Notes From Across the Atlantic
David Mills FAITH MAGAZINE May-June 2013
David Mills is Executive Editor of First Things
The Death of Catholic Liberalism?
Responding to an article on the Catholic Church in Europe in The Economist, the Acton Institute’s Samuel Gregg argues that we see in Europe the collapse of Catholic liberalism or progressivism, the kind of Catholicism that “(a) demands nothing from its adherents in terms of belief beyond an emphasis on tolerance, diversity, and endless dialogue-for-the-sake-of-dialogue; (b) dilutes dogma and doctrine to the point of meaninglessness; (c) becomes yet another means of self-affirmation in a culture full of self-affirmation; (d) embraces post-1960s sexual morality; (e) essentially anathematises anyone who doesn’t more-or-less adhere to secular left-liberal political, social, and economic positions.”
We think he’s put this a little strongly, and is describing the hard dissenting but not the mainstream liberal, but if you dial down the descriptions about 25 to 40 per cent you get a good description of broad generic progressivism, Protestant as well as Catholic. And, as he says: “No one needs to be a Christian to hold these views.” Most people who hold them “eventually marginalise their Christianity to the point of irrelevance to their daily lives or simply drift away altogether.” And they’re not likely to raise children who believe even that much.
Theirs is a religion (this is me, not Gregg) for those who can’t let go. As I’ve put it to “progressive” friends: if you weren’t used to this religion from growing up with it, would you get out of bed on Sunday morning for it? Few people would.
You might find a small community of like-minded people, a haven in a heartless world, and you might find a way of ordering your life, at least by setting aside Sunday mornings every week, and you might also find worship that moves you and sermons that help you, even if the God you worship is ghostly and the sermons self-helpish. It’s not enough to get me up on Sundays, but it’s something.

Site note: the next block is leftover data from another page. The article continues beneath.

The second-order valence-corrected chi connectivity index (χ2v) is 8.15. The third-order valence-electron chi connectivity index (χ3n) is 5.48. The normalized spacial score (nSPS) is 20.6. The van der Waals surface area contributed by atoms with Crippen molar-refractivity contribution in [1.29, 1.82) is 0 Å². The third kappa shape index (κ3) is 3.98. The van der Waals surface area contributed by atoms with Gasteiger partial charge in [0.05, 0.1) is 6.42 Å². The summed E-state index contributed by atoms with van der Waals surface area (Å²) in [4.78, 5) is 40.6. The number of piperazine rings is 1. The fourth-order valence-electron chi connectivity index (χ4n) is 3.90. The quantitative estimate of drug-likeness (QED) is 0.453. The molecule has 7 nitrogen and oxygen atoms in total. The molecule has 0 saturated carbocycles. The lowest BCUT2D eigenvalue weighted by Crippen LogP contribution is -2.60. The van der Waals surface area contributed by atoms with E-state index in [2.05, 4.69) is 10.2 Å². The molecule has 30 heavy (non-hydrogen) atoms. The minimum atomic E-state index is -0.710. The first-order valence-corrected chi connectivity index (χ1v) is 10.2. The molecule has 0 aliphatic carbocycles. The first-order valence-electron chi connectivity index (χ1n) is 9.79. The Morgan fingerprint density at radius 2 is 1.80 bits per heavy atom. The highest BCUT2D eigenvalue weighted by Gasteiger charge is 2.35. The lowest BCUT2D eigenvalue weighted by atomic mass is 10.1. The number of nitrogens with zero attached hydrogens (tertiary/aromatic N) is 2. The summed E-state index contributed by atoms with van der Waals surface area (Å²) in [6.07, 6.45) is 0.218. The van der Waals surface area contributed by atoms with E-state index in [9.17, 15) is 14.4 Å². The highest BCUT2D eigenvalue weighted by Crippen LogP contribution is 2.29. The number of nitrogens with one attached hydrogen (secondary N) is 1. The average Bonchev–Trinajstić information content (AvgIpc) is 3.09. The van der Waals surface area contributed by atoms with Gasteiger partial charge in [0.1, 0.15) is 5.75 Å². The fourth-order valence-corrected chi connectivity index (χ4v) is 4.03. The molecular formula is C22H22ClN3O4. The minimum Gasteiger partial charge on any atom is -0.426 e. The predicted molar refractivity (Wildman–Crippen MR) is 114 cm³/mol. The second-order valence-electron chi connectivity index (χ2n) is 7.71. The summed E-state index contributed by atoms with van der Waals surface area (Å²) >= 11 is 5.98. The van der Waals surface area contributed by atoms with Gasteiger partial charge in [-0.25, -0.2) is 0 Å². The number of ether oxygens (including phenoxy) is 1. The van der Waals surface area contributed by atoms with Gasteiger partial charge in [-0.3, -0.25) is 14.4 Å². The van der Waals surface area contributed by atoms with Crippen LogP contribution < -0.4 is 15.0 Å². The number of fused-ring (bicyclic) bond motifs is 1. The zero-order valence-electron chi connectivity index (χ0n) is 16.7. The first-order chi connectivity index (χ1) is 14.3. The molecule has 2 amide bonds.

From the full version, however, in exchange for your Sunday mornings you get “Your sins are forgiven,” not some version of “Be all you can be.”
“Sinners welcome,” said the banner in front of a Catholic church. Mary Karr – “completely unbaptised, completely without faith”, an “undiluted agnostic”, an alcoholic and someone who wants “to eat all of the chocolate and snort all of the cocaine and kiss all the boys”, the child of a father who drank himself to death and a mother who married seven times – started going.
“I thought I had a better shot at becoming a pole dancer at 40 than of making it in the Catholic Church,” she says. “I think what struck me really wasn’t the grandeur of the Mass. It was the simple faith of the people. For me this whole journey was a journey into awe. I would just get these moments of quiet where there wasn’t anything. My head would just shut up, and I knew that was a good thing. And also the carnality of the church: There was a body on the cross.”
“I’m somebody who really does feel like I was snatched out of the fire,” she says. The story of the snatching appears in her book Lit.
A television reporter announced, solemn-faced, that with Benedict’s resignation, “Catholics don’t yet know who they’ll be praying to this Easter”. To which a Catholic friend replied: “Silly reporter, we will pray to whom we always pray, this Easter and every Easter. To statues. Of Mary.” He was, we hasten to say, being sarcastic.
Paddypower and the New Pope
The odds of Richard Dawkins becoming the next pope, according to the Irish betting site Paddypower.com, which apparently has some knowledge of the book of the Apocalypse (aka Revelation), were 666 to 1.
Scientists Losing a Sense of Self
Our “intuitive sense of self”, says a New Scientist magazine special issue, “is an effortless and fundamental human experience. But it is nothing more than an elaborate illusion.” So begins a 10-page feature explaining, or claiming to explain, that “our deeply felt truths are in fact smoke and mirrors of the highest order”. You may think you’re you, but you’re not.
We’ll leave the formal refutation to the philosophers, but would note that all the evidence the magazine gives only proves that our perception of ourselves and our world is imperfect – that we see through a glass darkly. That the self is an illusion does not actually follow.
In one study, for example, people lying on their backs while a machine stroked their backs watched a video of someone else’s back being stroked, and some felt that they were floating facedown above their own body watching it being stroked. This effect “provides more evidence that the brain’s ability to integrate various sensory stimuli plays a key role in locating the self in the body” and of the way it “puts together our autobiographical self”.Which means that the brain figures out you have a body, even though sometimes under specialised circumstances it can be fooled into thinking you’ve gotten separated from your body for a few minutes. We are not worried. You are you, and I am I, and someone’s the walrus, goo goo g’joob (or coo coo ca chu, depending on the translation).